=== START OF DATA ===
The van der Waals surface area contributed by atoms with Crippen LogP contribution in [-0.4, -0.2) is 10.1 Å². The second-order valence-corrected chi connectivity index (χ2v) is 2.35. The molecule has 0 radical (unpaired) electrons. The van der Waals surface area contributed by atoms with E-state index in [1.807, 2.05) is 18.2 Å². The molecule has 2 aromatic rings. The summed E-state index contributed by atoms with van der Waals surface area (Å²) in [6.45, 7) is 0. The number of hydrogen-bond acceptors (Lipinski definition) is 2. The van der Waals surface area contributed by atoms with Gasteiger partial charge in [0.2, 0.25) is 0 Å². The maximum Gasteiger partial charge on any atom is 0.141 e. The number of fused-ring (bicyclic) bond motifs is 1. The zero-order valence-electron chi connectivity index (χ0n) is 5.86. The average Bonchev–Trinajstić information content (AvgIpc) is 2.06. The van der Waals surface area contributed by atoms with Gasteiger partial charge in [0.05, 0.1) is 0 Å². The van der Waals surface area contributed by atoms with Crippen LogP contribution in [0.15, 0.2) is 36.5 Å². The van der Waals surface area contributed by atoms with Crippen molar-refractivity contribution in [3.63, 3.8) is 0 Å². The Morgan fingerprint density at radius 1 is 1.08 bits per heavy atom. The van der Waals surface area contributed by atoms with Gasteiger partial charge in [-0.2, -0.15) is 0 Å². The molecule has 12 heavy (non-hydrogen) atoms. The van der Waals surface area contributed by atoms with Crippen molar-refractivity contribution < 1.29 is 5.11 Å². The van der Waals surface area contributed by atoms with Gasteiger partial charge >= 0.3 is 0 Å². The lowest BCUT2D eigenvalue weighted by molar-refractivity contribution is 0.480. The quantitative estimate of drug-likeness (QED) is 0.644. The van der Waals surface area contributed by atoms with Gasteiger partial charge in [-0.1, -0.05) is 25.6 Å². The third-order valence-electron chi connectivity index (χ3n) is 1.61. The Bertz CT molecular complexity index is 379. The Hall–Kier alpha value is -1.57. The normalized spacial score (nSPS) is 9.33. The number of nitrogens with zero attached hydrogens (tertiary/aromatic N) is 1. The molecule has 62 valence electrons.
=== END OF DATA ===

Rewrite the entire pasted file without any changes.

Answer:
The van der Waals surface area contributed by atoms with Crippen LogP contribution in [-0.4, -0.2) is 10.1 Å². The second-order valence-corrected chi connectivity index (χ2v) is 2.35. The molecule has 0 radical (unpaired) electrons. The van der Waals surface area contributed by atoms with E-state index in [1.807, 2.05) is 18.2 Å². The molecule has 2 aromatic rings. The summed E-state index contributed by atoms with van der Waals surface area (Å²) in [6.45, 7) is 0. The number of hydrogen-bond acceptors (Lipinski definition) is 2. The van der Waals surface area contributed by atoms with Gasteiger partial charge in [0.2, 0.25) is 0 Å². The maximum Gasteiger partial charge on any atom is 0.141 e. The number of fused-ring (bicyclic) bond motifs is 1. The zero-order valence-electron chi connectivity index (χ0n) is 5.86. The average Bonchev–Trinajstić information content (AvgIpc) is 2.06. The van der Waals surface area contributed by atoms with Gasteiger partial charge in [0.05, 0.1) is 0 Å². The van der Waals surface area contributed by atoms with Crippen LogP contribution in [0.15, 0.2) is 36.5 Å². The van der Waals surface area contributed by atoms with Crippen molar-refractivity contribution in [3.63, 3.8) is 0 Å². The Morgan fingerprint density at radius 1 is 1.08 bits per heavy atom. The van der Waals surface area contributed by atoms with Gasteiger partial charge in [-0.2, -0.15) is 0 Å². The molecule has 12 heavy (non-hydrogen) atoms. The van der Waals surface area contributed by atoms with Crippen molar-refractivity contribution < 1.29 is 5.11 Å². The van der Waals surface area contributed by atoms with Gasteiger partial charge >= 0.3 is 0 Å². The lowest BCUT2D eigenvalue weighted by molar-refractivity contribution is 0.480. The quantitative estimate of drug-likeness (QED) is 0.644. The van der Waals surface area contributed by atoms with Gasteiger partial charge in [-0.1, -0.05) is 25.6 Å². The third-order valence-electron chi connectivity index (χ3n) is 1.61. The Bertz CT molecular complexity index is 379. The Hall–Kier alpha value is -1.57. The normalized spacial score (nSPS) is 9.33. The number of nitrogens with zero attached hydrogens (tertiary/aromatic N) is 1. The molecule has 62 valence electrons.